Dementia may occur with a wide variety of symptoms. It is estimated that behavioral and psychological symptoms affect up to 90% of all dementia patients over the course of their illness, irrespective of its subtype, and may even present as schizophrenia-like symptoms such as delusions or hallucinations.32 Although dementia in schizophrenia seems to be a real entity with a neuropsychological signature similar to that of frontotemporal dementia, structural imaging abnormalities are not characteristic of that particular cognitive deterioration,33 and clinicians should be aware of the real risk of frontotemporal dementia mimicking schizophrenia, even in young patients.34 Vascular dementia should also be considered as an important cause of psychosis.35 Last but not least, other rare causes of cognitive decline, such as Fahr syndrome36,37 or Huntington’s disease chorea,38 should also be taken into account in the differential diagnosis of schizophrenia. All of the patients with dementia-related psychosis were sent for neurologic evaluation, and most were put on antidementia drugs in addition to standard treatment with antipsychotics.

Brain Mass-Related Schizophrenia-Like Psychosis

Seven patients had a brain mass with various locations: 2 cysts affecting the pineal gland, 2 meningiomas in the falx cerebri affecting the corpus callosum white matter, and 2 cysts of the sublenticular area and 1 cyst of the right temporal lobe, all 3 affecting the auditory pathways. The mean age of these patients was 38 years, with a mean delay before the correct diagnosis of 9 years.

Tumors occurring in various parts of the brain have been associated with psychotic illness, and resolution of psychotic symptoms has been documented after surgical treatment in several instances.39 This association might be especially true for areas such as the pineal gland,40 the corpus callosum,41-44 the sublenticular auditory pathways,45,46 and the temporal lobe.47,48 Although all of the patients were referred to neurosurgical assessment, none were candidates for brain surgery, and antipsychotics were kept as the main treatment after discharge.

Stroke-Related Schizophrenia-Like Psychosis

Four patients had stroke-related psychosis, all with white matter ischemic disease in various locations of the left side of the brain: 2 in the frontal lobe, 1 in the temporal lobe, and 1 in the pons. Their mean age was 39 years, with a mean delay before the correct diagnosis of 7 years.

Stroke may result in psychotic symptoms with varied clinical characteristics depending on the location of the stroke within the brain,49 even in patients with silent vascular brain lesions.50 The 4 patients with psychosis secondary to stroke were sent for neurologic evaluation, and most were put on a stroke relapse prophylaxis protocol in addition to standard treatment with antipsychotics.

Anti-NMDA Receptor Encephalitis-Related Schizophrenia-Like Psychosis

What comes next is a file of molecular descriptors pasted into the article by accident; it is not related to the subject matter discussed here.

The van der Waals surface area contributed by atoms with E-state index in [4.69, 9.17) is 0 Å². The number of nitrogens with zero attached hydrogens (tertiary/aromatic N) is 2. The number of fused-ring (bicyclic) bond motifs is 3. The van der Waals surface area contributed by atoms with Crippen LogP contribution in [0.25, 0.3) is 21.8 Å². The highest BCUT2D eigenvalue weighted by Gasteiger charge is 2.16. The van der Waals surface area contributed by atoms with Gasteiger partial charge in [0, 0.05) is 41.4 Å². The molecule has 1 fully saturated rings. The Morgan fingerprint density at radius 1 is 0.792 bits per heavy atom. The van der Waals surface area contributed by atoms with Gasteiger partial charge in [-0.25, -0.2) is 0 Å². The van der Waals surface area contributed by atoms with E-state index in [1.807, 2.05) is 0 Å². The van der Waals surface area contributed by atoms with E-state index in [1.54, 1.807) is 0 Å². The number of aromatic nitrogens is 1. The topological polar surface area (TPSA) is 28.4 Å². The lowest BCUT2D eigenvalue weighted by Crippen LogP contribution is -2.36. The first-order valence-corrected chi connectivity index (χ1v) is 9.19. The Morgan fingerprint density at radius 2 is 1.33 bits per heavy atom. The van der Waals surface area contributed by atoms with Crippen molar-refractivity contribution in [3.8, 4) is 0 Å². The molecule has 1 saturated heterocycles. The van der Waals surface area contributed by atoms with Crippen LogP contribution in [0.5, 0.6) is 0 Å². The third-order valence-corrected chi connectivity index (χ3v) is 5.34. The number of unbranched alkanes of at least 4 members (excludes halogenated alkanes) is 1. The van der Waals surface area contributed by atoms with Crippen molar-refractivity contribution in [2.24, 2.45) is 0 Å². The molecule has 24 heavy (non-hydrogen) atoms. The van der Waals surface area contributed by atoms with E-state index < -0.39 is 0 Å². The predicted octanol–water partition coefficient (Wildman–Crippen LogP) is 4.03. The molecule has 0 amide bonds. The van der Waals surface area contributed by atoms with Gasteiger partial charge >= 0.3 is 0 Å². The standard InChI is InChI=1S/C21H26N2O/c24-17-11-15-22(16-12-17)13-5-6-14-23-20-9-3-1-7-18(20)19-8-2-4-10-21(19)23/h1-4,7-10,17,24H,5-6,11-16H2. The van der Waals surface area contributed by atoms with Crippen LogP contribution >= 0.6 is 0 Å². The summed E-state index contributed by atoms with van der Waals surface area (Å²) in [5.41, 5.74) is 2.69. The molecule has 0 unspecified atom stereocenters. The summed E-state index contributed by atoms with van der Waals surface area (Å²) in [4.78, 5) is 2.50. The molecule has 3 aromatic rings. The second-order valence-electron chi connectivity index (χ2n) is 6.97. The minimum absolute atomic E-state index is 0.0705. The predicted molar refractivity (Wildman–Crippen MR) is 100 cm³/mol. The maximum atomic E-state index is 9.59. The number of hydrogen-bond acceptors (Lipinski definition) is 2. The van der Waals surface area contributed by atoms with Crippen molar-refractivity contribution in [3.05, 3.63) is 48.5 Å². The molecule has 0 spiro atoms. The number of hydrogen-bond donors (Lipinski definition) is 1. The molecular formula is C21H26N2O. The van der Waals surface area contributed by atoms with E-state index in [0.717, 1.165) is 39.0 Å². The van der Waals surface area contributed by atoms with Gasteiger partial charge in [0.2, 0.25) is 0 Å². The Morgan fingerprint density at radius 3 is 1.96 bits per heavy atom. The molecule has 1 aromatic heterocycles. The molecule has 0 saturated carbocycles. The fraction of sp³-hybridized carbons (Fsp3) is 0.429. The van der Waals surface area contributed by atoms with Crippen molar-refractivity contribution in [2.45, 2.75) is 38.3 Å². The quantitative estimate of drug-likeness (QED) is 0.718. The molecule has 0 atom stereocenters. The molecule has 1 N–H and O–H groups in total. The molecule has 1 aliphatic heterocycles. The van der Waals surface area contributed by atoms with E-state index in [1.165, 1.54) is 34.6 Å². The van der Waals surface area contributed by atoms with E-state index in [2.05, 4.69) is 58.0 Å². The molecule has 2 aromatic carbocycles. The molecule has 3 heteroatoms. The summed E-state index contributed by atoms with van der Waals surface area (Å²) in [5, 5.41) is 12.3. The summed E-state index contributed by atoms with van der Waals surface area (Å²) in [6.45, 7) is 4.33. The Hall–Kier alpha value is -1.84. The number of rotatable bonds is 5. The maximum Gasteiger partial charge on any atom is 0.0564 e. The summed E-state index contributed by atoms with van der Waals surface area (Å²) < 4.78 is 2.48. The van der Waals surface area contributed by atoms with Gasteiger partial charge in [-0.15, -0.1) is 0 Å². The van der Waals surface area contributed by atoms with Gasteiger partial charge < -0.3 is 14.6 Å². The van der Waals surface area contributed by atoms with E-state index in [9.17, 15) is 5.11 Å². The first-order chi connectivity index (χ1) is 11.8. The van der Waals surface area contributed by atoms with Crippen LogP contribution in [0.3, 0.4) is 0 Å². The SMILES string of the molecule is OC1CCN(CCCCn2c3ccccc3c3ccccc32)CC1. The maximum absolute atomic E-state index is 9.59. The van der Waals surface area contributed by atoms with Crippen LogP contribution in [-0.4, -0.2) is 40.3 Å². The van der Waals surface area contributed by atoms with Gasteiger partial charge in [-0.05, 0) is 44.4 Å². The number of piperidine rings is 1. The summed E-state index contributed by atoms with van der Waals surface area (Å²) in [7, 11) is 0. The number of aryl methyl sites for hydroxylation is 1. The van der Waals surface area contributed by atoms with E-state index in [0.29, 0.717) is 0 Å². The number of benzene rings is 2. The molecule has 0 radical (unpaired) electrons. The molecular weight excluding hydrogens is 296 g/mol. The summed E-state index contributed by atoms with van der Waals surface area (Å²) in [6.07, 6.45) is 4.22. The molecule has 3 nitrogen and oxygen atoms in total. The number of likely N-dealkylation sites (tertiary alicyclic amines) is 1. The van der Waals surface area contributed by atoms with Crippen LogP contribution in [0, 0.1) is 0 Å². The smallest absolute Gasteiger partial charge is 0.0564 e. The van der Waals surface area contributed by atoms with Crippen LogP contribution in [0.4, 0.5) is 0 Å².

One patient (aged 34 years) had anti-NMDA receptor encephalitis, a diagnosis that was officially categorized in 2007 and since then has been recognized as a neuropsychiatric entity secondary to autoimmune response primarily against NMDA receptors.51 Although new-onset acute prominent psychotic syndromes in patients with NMDA receptor encephalitis have been well documented, there is a lack of case studies on differential diagnosis and treatment of anti-NMDA receptor encephalitis after a long-term diagnostic history of functional psychotic disorders.52 Recent guidelines53 may help navigate through the differential diagnosis. This unique patient with NMDA receptor encephalitis had been labeled as schizophrenic for 6 years before the correct diagnosis was made. Only after a severe catatonic episode was he finally sent to an internal medicine autoimmune outpatient consultation for immunomodulatory treatment in conjunction with standard treatment with antipsychotics. Catatonia is a very particular syndrome that clinicians should investigate thoroughly so as to exclude an organic cause.54


Efforts to find the correct diagnosis for patients with organic psychosis misdiagnosed as schizophrenia were successful. Nevertheless, clinicians should be cautious in the emergency department, as that is where most of the incorrect diagnoses were made.

The main limitation of this study was the small sample size, which was studied in a transversal and retrospective design. Also, it would be beneficial to look at some of the social factors such as, for example, many patients from the sample were living as homeless in Lisbon, which is the largest city in Portugal.

There are also many limitations with the ICD-9 (eg, schizoaffective disorder coded as a schizophrenia subtype). Unfortunately, in Portugal, the Ministry of Health still uses the ICD-9 for diagnosis codification purposes, so there is no option other than to conduct research with this classification. Adoption of the ICD-10 (or even ICD11) nosology may generate more accurate diagnoses, yielding better treatment for patients and thus better datasets for future research. It is hoped that this work will increase awareness among clinicians that organic psychosis may cause secondary schizophrenias, which unfortunately is underestimated in the international scientific community.

Submitted: September 26, 2019; accepted November 15, 2019.

Published online: March 12, 2020.

Disclosure of off-label usage: The author has determined that, to the best of his knowledge, no investigational information about pharmaceutical agents or device therapies that is outside US Food and Drug Administration-approved labeling has been presented in this article.

Financial disclosure: Dr Gama Marques has no personal affiliations or financial relationships with any commercial interest to disclose relative to the article.

Funding/support: None.